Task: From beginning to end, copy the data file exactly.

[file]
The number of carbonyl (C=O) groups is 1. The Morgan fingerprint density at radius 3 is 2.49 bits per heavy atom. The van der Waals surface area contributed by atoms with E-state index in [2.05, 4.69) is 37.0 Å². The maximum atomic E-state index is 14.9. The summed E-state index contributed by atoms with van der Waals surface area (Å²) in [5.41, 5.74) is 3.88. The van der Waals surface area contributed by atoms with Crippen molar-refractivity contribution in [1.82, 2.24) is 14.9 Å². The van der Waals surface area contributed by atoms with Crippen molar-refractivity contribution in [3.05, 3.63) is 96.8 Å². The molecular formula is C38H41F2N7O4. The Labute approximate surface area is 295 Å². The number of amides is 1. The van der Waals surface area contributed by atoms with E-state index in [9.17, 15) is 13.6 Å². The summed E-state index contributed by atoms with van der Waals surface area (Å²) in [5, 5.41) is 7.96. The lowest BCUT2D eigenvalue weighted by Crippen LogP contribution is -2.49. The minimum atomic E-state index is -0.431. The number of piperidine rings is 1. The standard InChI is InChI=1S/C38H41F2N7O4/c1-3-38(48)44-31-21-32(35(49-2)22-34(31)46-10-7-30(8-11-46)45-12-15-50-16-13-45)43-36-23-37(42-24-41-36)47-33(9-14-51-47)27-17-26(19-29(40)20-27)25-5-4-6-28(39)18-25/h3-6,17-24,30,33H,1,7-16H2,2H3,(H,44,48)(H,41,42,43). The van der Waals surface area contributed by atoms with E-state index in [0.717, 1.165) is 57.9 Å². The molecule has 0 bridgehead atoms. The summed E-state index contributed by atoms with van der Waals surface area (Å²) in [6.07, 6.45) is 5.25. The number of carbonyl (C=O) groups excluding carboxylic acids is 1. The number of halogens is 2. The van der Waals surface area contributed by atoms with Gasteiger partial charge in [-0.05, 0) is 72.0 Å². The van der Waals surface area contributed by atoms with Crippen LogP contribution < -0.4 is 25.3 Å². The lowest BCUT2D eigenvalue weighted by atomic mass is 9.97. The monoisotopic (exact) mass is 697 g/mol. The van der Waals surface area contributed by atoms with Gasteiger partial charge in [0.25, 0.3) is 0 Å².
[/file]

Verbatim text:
The number of carbonyl (C=O) groups is 1. The Morgan fingerprint density at radius 3 is 2.49 bits per heavy atom. The van der Waals surface area contributed by atoms with E-state index in [2.05, 4.69) is 37.0 Å². The maximum atomic E-state index is 14.9. The summed E-state index contributed by atoms with van der Waals surface area (Å²) in [5.41, 5.74) is 3.88. The van der Waals surface area contributed by atoms with Crippen molar-refractivity contribution in [1.82, 2.24) is 14.9 Å². The van der Waals surface area contributed by atoms with Crippen molar-refractivity contribution in [3.05, 3.63) is 96.8 Å². The molecular formula is C38H41F2N7O4. The Labute approximate surface area is 295 Å². The number of amides is 1. The van der Waals surface area contributed by atoms with E-state index in [9.17, 15) is 13.6 Å². The summed E-state index contributed by atoms with van der Waals surface area (Å²) in [5, 5.41) is 7.96. The lowest BCUT2D eigenvalue weighted by Crippen LogP contribution is -2.49. The minimum atomic E-state index is -0.431. The number of piperidine rings is 1. The standard InChI is InChI=1S/C38H41F2N7O4/c1-3-38(48)44-31-21-32(35(49-2)22-34(31)46-10-7-30(8-11-46)45-12-15-50-16-13-45)43-36-23-37(42-24-41-36)47-33(9-14-51-47)27-17-26(19-29(40)20-27)25-5-4-6-28(39)18-25/h3-6,17-24,30,33H,1,7-16H2,2H3,(H,44,48)(H,41,42,43). The van der Waals surface area contributed by atoms with E-state index in [0.717, 1.165) is 57.9 Å². The molecule has 0 bridgehead atoms. The summed E-state index contributed by atoms with van der Waals surface area (Å²) in [6.07, 6.45) is 5.25. The number of carbonyl (C=O) groups excluding carboxylic acids is 1. The number of halogens is 2. The van der Waals surface area contributed by atoms with Gasteiger partial charge in [-0.05, 0) is 72.0 Å². The van der Waals surface area contributed by atoms with Crippen LogP contribution < -0.4 is 25.3 Å². The lowest BCUT2D eigenvalue weighted by atomic mass is 9.97. The monoisotopic (exact) mass is 697 g/mol. The van der Waals surface area contributed by atoms with Gasteiger partial charge in [0.25, 0.3) is 0 Å².